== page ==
Christmas Orchid

Food

Christmas in Australia comes at the beginning of summer and many people no longer serve a traditional hot roast dinner. Cold turkey and ham, seafood and salads are often served instead. It has even become acceptable to serve the traditional Christmas plum pudding with cold custard, ice cream or cream. 
Pavlova
Pavlova, a meringue base topped with whipped cream and fresh fruit, and various versions of the festive ice-cream pudding have also become popular Christmas desserts.


Wherever you are in the world, I wish you all a very Merry Christmas and a Safe, Prosperous and Happy New Year.

God Bless All,

Sue Horsnell



14 comments:

D'Ann said...

Merry Christmas! Sounds wonderful down there!

Brenda Sinclair said...

Christmas without cold weather sounds wonderful, but I know I'd miss looking out the window and seeing a pristine landscape. That dessert looks delicious though. Have a Merry Christmas, Susan.

Rain Trueax said...

Interesting as I was thinking about how different it would be for Christmas to come in summer instead of winter. I enjoyed learning about the traditions.

Alison E. Bruce said...

Oh bring us a figgy Pavlova
Oh bring us a figgy Pavlova
Oh bring us a figgy Pavlova
And make sure it's chilled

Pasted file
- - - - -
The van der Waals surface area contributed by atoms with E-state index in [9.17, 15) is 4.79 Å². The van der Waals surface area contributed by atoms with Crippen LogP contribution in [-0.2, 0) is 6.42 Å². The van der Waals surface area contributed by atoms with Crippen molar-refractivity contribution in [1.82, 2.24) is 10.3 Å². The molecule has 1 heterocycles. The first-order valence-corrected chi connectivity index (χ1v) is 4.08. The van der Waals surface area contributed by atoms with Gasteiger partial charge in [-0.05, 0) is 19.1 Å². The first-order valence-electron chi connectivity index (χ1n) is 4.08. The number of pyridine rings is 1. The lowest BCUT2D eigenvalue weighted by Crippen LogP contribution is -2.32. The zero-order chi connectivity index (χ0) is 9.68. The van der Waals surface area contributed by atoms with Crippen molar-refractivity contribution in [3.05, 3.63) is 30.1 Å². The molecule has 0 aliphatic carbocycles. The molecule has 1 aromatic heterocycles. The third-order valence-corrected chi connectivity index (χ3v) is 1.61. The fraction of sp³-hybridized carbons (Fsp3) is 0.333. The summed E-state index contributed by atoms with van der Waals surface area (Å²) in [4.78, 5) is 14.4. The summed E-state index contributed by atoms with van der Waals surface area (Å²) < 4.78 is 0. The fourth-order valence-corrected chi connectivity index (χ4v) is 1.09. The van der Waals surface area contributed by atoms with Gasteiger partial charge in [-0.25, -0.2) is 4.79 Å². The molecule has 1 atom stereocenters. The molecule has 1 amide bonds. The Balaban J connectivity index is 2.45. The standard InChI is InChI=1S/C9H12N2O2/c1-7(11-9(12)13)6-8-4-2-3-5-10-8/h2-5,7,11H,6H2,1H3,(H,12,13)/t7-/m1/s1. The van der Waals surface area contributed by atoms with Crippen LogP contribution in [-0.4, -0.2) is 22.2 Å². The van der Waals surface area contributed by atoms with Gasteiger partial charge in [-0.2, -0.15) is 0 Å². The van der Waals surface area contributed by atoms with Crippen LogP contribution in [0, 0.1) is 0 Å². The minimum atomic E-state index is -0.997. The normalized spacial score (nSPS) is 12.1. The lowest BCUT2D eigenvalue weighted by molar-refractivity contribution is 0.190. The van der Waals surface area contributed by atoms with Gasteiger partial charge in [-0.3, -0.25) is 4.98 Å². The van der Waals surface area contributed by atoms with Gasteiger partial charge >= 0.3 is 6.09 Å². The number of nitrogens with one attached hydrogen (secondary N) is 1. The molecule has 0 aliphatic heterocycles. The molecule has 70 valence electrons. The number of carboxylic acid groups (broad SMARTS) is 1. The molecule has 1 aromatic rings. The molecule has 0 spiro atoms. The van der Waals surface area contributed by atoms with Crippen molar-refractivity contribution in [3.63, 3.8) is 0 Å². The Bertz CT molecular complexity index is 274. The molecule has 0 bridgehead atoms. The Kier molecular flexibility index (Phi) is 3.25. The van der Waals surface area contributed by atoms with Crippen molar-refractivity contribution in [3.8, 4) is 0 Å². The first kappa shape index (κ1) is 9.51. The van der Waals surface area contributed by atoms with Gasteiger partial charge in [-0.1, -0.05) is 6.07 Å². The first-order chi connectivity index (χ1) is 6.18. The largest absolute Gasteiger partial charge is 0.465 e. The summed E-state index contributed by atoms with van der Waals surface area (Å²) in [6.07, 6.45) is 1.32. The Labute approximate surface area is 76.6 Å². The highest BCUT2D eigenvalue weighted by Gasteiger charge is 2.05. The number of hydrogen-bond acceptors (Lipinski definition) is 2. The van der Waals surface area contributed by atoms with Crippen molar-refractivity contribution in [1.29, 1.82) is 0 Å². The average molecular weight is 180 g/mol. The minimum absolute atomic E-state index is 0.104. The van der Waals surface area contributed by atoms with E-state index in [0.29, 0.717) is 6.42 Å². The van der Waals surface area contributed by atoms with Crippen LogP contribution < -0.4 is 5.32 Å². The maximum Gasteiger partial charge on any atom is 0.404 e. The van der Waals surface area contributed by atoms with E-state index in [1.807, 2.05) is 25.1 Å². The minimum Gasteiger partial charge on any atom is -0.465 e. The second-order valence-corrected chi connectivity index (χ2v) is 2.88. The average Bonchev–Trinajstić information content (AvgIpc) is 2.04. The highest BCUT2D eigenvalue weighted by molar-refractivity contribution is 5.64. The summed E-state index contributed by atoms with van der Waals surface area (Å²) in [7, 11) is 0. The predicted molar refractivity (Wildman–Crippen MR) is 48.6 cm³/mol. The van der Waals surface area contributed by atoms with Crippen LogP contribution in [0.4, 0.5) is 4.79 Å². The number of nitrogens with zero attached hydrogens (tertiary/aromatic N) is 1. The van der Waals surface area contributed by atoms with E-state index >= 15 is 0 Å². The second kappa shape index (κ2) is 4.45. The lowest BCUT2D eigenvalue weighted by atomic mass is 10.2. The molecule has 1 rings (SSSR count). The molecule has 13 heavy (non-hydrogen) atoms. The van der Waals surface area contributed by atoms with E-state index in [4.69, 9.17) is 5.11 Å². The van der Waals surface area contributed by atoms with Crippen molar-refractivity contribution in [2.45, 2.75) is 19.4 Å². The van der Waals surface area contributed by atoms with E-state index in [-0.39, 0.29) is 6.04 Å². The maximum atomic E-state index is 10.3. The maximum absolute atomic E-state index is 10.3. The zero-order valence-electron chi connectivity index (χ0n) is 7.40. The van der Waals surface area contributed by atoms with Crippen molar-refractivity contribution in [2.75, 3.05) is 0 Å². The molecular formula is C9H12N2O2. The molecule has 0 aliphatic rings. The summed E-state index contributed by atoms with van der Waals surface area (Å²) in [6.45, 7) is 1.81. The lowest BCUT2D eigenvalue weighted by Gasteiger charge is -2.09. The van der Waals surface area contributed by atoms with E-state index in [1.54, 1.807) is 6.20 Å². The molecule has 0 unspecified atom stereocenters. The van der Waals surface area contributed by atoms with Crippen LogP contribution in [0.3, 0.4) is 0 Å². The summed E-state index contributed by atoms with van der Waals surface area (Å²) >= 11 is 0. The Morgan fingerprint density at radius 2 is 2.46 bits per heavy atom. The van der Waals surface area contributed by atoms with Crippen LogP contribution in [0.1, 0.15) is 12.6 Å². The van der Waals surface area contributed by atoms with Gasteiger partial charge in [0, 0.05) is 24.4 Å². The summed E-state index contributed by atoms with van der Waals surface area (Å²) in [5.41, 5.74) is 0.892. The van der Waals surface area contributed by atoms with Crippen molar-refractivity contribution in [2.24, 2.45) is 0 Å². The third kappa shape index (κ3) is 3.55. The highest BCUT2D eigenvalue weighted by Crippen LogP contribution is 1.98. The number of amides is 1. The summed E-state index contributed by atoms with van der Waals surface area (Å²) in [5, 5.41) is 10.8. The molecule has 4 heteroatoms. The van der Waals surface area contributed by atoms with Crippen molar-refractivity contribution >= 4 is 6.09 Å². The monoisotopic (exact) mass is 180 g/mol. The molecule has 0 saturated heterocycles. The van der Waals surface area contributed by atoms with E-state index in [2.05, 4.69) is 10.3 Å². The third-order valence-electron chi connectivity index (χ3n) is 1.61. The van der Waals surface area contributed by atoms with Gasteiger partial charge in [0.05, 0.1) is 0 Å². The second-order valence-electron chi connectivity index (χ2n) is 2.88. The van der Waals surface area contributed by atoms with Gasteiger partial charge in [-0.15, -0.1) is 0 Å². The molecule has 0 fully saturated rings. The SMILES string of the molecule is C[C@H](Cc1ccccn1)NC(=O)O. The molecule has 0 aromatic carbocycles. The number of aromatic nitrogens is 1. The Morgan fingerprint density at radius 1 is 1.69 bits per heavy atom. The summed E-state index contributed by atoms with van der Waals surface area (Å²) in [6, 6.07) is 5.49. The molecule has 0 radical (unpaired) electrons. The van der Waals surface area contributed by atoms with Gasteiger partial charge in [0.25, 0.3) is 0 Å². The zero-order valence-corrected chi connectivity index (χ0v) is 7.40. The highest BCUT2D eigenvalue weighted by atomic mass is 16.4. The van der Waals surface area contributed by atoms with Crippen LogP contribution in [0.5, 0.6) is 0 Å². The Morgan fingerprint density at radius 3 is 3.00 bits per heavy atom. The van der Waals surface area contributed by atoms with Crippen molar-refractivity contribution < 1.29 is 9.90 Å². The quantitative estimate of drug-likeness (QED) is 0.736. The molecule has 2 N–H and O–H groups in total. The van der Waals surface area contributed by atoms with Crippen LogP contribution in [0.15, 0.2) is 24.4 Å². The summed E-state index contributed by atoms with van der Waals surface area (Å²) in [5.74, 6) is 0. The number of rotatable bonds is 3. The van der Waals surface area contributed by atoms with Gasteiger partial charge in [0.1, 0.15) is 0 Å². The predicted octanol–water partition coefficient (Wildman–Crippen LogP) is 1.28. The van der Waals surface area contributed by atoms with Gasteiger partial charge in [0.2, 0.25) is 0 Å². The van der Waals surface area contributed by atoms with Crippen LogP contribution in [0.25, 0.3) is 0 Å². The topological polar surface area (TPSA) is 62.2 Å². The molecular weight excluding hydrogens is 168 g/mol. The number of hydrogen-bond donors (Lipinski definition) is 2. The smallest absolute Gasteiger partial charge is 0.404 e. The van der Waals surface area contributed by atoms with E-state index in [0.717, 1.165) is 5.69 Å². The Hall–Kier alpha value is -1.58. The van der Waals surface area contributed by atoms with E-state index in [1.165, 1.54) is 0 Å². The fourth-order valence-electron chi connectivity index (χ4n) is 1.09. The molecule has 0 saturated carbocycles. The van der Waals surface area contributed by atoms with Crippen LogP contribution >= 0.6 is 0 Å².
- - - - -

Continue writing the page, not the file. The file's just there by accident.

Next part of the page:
Merry Christmas Sue! Put a shrimp on the barbie for me. ;)

Susan Horsnell said...

Thanks for dropping by D'Ann. You are always welcome downunder. You will always have somewhere to stay and your very own tour guide. Merry Xmas.

Susan Horsnell said...

I guess it is what you are used to, Brenda. We don't have winter up here in sunny Qld. We have a wet season and a dry season. It suits me because I love the sun. Merry Xmas.

Susan Horsnell said...

Thanks for dropping by, Rain. you are always such a loyal supporter and I greatly appreciate it. Merry xmas.

Susan Horsnell said...

Haha, love the song Alison. I will throw shrimps (or as we call them 'prawns') on the barbie for you and I make a mean pavlova. Thank you for dropping by. Merry Xmas.

Margaret Tanner said...

Hi Sue,
Great post. I enjoy a nice hot Aussie Christmas. Still like my hot plum pudding though.

Merry Christmas everyone.

Margaret

Cheri Clifton said...

Always interesting to read your posts about your beautiful country. Hope someday I can visit, maybe even come knocking on your door! LOL We're always in sunny Florida during Christmas, so can relate to how you celebrate the season. Often we're grilling out beside our pool while our northern friends are gathered around their fireplaces.

Sandra Nachlinger said...

I enjoyed your description of Christmas in Australia. Best wishes to you and your family for the holiday season!

Susan Horsnell said...

Thank you for dropping by Cheri. You are always welcome here for a visit. Would love to host you and hubby. Merry Xmas.

Susan Horsnell said...

Hi Sandra. Thank you for dropping in. I'm glad you enjoyed the post. Merry Xmas.

Caroline Clemmons said...

Susan, love the Christmas bells plant. How nice to know the down under celebration. I had wondered. Thanks for sharing. Merry Christmas to you and Robert!